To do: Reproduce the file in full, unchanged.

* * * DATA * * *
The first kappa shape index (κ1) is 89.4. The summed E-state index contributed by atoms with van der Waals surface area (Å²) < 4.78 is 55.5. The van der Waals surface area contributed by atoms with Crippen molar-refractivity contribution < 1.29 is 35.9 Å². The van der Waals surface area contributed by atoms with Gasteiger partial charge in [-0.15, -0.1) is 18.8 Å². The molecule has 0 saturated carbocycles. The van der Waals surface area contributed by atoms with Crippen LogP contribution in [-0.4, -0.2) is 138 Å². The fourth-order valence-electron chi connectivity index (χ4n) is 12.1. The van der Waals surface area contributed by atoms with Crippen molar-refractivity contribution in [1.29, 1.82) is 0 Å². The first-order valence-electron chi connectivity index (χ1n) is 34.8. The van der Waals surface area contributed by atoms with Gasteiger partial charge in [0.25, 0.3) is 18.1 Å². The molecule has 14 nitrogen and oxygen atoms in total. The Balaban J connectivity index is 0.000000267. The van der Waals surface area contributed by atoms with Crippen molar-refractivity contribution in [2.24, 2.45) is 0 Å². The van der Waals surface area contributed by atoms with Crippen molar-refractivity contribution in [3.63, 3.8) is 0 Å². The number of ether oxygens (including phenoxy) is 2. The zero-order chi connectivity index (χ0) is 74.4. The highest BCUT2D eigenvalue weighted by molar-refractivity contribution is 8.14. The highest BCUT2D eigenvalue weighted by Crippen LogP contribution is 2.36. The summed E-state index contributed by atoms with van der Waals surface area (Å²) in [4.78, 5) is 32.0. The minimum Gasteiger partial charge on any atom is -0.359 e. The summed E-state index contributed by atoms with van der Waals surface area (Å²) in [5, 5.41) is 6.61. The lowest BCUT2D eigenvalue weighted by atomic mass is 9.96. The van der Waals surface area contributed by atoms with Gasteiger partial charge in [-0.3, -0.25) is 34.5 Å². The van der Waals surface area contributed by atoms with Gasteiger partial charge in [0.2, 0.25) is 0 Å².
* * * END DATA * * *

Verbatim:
The first kappa shape index (κ1) is 89.4. The summed E-state index contributed by atoms with van der Waals surface area (Å²) < 4.78 is 55.5. The van der Waals surface area contributed by atoms with Crippen molar-refractivity contribution < 1.29 is 35.9 Å². The van der Waals surface area contributed by atoms with Gasteiger partial charge in [-0.15, -0.1) is 18.8 Å². The molecule has 0 saturated carbocycles. The van der Waals surface area contributed by atoms with Crippen LogP contribution in [-0.4, -0.2) is 138 Å². The fourth-order valence-electron chi connectivity index (χ4n) is 12.1. The van der Waals surface area contributed by atoms with Crippen molar-refractivity contribution in [1.29, 1.82) is 0 Å². The first-order valence-electron chi connectivity index (χ1n) is 34.8. The van der Waals surface area contributed by atoms with Gasteiger partial charge in [0.25, 0.3) is 18.1 Å². The molecule has 14 nitrogen and oxygen atoms in total. The Balaban J connectivity index is 0.000000267. The van der Waals surface area contributed by atoms with Crippen molar-refractivity contribution in [2.24, 2.45) is 0 Å². The van der Waals surface area contributed by atoms with Crippen molar-refractivity contribution in [3.63, 3.8) is 0 Å². The number of ether oxygens (including phenoxy) is 2. The zero-order chi connectivity index (χ0) is 74.4. The highest BCUT2D eigenvalue weighted by molar-refractivity contribution is 8.14. The highest BCUT2D eigenvalue weighted by Crippen LogP contribution is 2.36. The summed E-state index contributed by atoms with van der Waals surface area (Å²) in [4.78, 5) is 32.0. The minimum Gasteiger partial charge on any atom is -0.359 e. The summed E-state index contributed by atoms with van der Waals surface area (Å²) in [5, 5.41) is 6.61. The lowest BCUT2D eigenvalue weighted by atomic mass is 9.96. The van der Waals surface area contributed by atoms with Gasteiger partial charge in [-0.3, -0.25) is 34.5 Å². The van der Waals surface area contributed by atoms with Gasteiger partial charge in [0.2, 0.25) is 0 Å².